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So, you have worked tirelessly to save up enough for a deposit on a house or flat. Now you would like to start taking the steps to finding the ideal property. We know it is a daunting time. You just want to know how much you can afford to borrow and what you will be repaying! 

Are you keen to make a start in the process but unsure of where exactly to begin? Look no further, as we will gladly take the role of supporting you from start to finish. Read more about our process. If you have questions that need answering, our FAQs page should help you.

How much deposit do first-time buyers need for a mortgage?

Similar to most other questions, there is no straightforward answer to this.

As a general rule, lenders will require at least 10% of the value of the house as a deposit, but there are some that may allow only 5%. Saying that, this would greatly reduce the mortgage products available to you and would lead to higher rates of interest.

However, it is not as simple as that, because there is no guarantee if you have a deposit of 10% of the value of the house, that you can afford to borrow the remaining 90%. Read on for more details.

Which mortgage is best for first-time buyers?

This is not a straightforward question to answer. There are many more important factors that affect which mortgage is suitable other than the fact you are a first-time buyer. An example of this is your current work situation. If you plan to have a stable income for the foreseeable future you may require a different mortgage to someone with unpredictable earnings.

But fear not, our process is designed to find out all the relevant details about you. Using this, we will then recommend the best mortgage for your needs. Not only this, but we will explain how it works in simple words that you can understand. This way you feel comfortable with the process because you can follow every stage.

Is it harder to get a mortgage as a first-time buyer?

Being a first-time buyer does not automatically make it harder for you to get a mortgage. Generally, first-time buyers will find it harder because of their financial situation, mostly due to age. Typically, you are younger than home movers and therefore have a lower salary and less deposit to put down. These are two major factors that decide whether you can get a mortgage.

We will discuss your situation with you in depth and be very honest with you about how much you could afford to borrow. The last thing we would want is for you to find your dream home only to be told you cannot afford it.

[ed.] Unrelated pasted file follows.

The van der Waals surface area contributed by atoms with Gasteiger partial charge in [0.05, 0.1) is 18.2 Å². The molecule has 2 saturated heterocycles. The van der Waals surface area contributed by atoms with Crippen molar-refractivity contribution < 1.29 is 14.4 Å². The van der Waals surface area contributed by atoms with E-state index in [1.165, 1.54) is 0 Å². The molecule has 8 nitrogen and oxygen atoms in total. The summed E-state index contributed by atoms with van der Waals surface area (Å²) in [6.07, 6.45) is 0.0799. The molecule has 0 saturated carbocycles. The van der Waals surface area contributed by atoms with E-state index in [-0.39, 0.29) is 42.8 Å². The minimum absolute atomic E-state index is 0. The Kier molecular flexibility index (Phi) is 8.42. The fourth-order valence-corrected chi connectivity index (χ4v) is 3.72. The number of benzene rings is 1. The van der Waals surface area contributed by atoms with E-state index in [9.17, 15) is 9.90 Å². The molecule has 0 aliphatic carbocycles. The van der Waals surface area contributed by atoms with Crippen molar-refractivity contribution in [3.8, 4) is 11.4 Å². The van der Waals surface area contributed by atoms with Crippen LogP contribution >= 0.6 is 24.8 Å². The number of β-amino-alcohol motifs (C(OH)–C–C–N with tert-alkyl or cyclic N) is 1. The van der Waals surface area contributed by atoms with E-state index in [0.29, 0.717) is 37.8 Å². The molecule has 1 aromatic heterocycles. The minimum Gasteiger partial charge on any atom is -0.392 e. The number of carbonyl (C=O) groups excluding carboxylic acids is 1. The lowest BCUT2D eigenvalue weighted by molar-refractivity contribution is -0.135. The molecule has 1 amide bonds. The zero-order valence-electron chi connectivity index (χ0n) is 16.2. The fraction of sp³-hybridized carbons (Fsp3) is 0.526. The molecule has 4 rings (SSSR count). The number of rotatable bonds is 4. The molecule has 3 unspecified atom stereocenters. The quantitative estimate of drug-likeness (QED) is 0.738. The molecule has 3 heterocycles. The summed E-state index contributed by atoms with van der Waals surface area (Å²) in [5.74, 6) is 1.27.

First time buyers

How much can I borrow for a mortgage based on my income?

Lenders will look at your household income and use a multiplier of between 4 and 5 (often 4.5) to calculate the maximum they would lend to you. Please note that this is a very simple estimate and actual amounts can vary depending on other factors.

For example, if you and your partner earn £30,000 per year then your household income is £60,000 per year. This means that you could borrow approximately £240,000 – £300,000 depending on the lender.

The other main driver behind the amount you could borrow is the Loan to Value (LTV) of your mortgage. This is the ratio of mortgage compared to the value of the property. If you are borrowing £100,000 for a £200,000 property then your LTV would be 50%.

Lenders will generally consider the maximum amount you can borrow to be the LOWEST of the below figures:

  • Maximum LTV – varies depending on lender and product considered but could range from 60% – 90%
  • Multiple of income – as previously mentioned, this would be a multiple of the household income, typically a multiple of between 4 and 5 is used

Another example to demonstrate this – assume you are making a single application. The property you like is valued at £200,000 and your income is £40,000 per year. The lender you choose uses an income multiple of 4.5 and a maximum LTV of 80%.


  • The maximum LTV from the lender is 80%, so that would work out as £160,000 for the property you are looking at.
  • The multiple of income is 4.5 times your income of £40,000, giving £180,000.


Since the lower figure is taken, the maximum this lender would loan to you is £160,000.

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